India opens the gates of its first sea bridge
Nearly five decades after it was conceived, India’s first sea bridge opens its toll gates in the country’s commercial and entertainment capital later Tuesday, promising to cut travel time by 80 percent to just eight minutes, bypassing 23 traffic signals that commuters have to presently endure.
Called the Bandra-Worli Sea Link (BWSL), the 5.6-km bridge on the Arabian Sea has costed Rs.1634-crore ($325 million) and the authorities hope to see some 150,000 vehicles use it each day for a toll that ranges between Rs.50 and Rs.100 per trip depending on the size of the automobile.
United Progressive Alliance (UPA) chairperson Sonia Gandhi is slated to inaugurate the gleaming new sea link, which has been billed as an engineering marvel and the most prestigious project for the Maharashtra State Road Development Corp (MSRDC) in over a decade, after the Mumbai-Pune Expressway.And Mumbaikars are visibly excited, including a galaxy of actors, corporate honchos and the average commuter, as the sea link has surpassed all other projects of the state-run firm in terms of its sheer beauty, grandeur and the attention that it has grabbed from the whole country in the past few months.
Helen, well-known actor and dancing star of yester years, told IANS.”I have read a lot about how it will solve the traffic problems in Mumbai. I plan to go for a drive there soon,” added her husband and legendary scriptwriter Salim Khan, whose apartment facing the Arabian Sea is right opposite the sea link.In fact, several Bollywood personalities – Shah Rukh Khan, Rekha, Subhash Ghai, Farhan Akhtar, A. Krishnamurthi and others – live on the promenade facing the Bandra-Worli Sea Link and most get either a balcony view or a terrace view of the magnificent bridge.
“We have been seeing the bridge come up from the construction stage and are happy that it is finally completed. It will be a great boon to the city,” said Krishnamurthi, head of Tina Films International, who can view it from the comforts of his living room.Businessman Pratap S. Bohra, who lives in Juhu, said he had long abandoned his office in Nariman Point on account of the time wasted in the traffic.”We kept hearing about the sea link. Now that it is ready, I am seriously planning to attend my office in south Mumbai.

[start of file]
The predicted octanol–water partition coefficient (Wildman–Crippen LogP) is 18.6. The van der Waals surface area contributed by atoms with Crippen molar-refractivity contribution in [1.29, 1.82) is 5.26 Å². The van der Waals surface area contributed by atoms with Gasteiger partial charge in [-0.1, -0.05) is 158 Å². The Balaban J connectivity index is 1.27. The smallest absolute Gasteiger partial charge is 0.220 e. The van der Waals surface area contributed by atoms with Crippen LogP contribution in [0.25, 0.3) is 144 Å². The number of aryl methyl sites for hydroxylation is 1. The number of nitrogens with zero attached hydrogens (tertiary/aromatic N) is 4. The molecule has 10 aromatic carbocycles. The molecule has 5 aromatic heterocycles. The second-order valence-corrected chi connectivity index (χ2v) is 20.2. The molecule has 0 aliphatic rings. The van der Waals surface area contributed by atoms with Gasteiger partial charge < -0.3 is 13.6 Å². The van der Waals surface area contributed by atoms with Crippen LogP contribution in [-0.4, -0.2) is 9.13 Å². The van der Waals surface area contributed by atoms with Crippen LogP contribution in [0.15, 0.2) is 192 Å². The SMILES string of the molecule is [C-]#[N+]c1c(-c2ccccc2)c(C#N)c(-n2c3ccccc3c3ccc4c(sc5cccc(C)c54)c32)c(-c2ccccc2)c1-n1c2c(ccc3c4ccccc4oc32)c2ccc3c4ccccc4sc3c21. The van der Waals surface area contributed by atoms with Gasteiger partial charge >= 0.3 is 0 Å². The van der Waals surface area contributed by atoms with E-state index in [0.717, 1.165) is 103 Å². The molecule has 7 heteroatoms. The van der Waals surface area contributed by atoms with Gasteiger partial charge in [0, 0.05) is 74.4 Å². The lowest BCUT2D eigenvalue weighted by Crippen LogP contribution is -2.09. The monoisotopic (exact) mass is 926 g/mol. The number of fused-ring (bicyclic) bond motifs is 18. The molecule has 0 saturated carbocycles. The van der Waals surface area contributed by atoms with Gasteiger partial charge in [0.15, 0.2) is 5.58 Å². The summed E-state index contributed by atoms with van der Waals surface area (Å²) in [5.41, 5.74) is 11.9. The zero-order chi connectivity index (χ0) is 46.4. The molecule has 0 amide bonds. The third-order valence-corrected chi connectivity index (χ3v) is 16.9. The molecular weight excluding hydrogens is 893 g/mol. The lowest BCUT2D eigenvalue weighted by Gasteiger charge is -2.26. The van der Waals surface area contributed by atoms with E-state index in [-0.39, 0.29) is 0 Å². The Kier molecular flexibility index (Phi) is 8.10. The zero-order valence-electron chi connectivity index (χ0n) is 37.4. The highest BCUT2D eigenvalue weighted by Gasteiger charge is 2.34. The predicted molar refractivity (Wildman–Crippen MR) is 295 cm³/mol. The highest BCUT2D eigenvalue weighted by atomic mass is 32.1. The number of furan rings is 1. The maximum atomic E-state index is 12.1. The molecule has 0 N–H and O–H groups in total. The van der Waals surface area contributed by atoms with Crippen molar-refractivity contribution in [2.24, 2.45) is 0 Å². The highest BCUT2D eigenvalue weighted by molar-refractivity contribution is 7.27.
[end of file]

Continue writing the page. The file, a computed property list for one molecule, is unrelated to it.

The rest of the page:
We hope the second phase from Worli to Nariman Point will be taken up soon,” said Bohra, who opened another office in Santacruz, a western suburb.Others like Priyanka Uke, an executive living in Dadar, plans to commute daily on public transport using the sea link to Andheri. “I am dying to go as soon as the bus routes that will go via the sealing are announced,” she said.Some, like jeweller V.S. Shrikrishna, are disappointed that two-wheelers shall not be permitted on the sea link. “To save time, I may go by car. But then again, I have to shell out a toll,” he said, a tad confused about his commuting plans.
A commuter by car, for instance, would have to pay toll of Rs.50 for a single trip, Rs.75 for a round trip, Rs.125 for a daily multiple-entry-exit pass and Rs. 2,500 for a similar pass for a month. The toll may be hiked in the future.
Well-known advocate J.P. Mishra is another who plans to make full use of the BWSL.”It’s simple. Until now I used to go by train for hearings in the Bombay High Court. Now I can take my car and go by the bridge. It’s more convenient as I don’t have to wait for taxis after getting off the train,” Mishra said.For the past three nights, the state-run company had built up the tempo for the bridge’s inauguration with spectacular multi-colour laser shows and fire works that was visible from long distances from the northern, western and southern parts of the city.
The evenings presented a breath-taking view when the bridge was lit up. And at dusk when the lights went on, a viewer from the existing Mahim Causeway of the colonial era was able to see a huge pyramid-like structure above the dark waters of the Arabian Sea.The two cable bridges, one 500 metres long on the northern side and another 350 metres long on the southern side, allow the passage of fishing boats.
The bridge rests on two towers, each 126 metres tall or as high as a 43-storey building, that appear hazily in the monsoon mist.People were seen craning their necks to get a glimpse of the towering bridge even when the suburban trains sped past the Mahim Creek Bridge between Mahim and Bandra.The bridge – which was conceived in 1963 but contracted to the private sector Hindustan Construction Corp only in 2000 – encompasses some of the most modern security systems, including electronic eyes on the top and underneath, the authorities said.
They said the project involved some 3,000 professionals from 11 countries, including China, Egypt, Singapore, Thailand, and even Serbia and Switzerland. The bridge, that used 40,000 tonnes of steel and 90,000 tonnes of concrete, weighs 270,000 tonnes.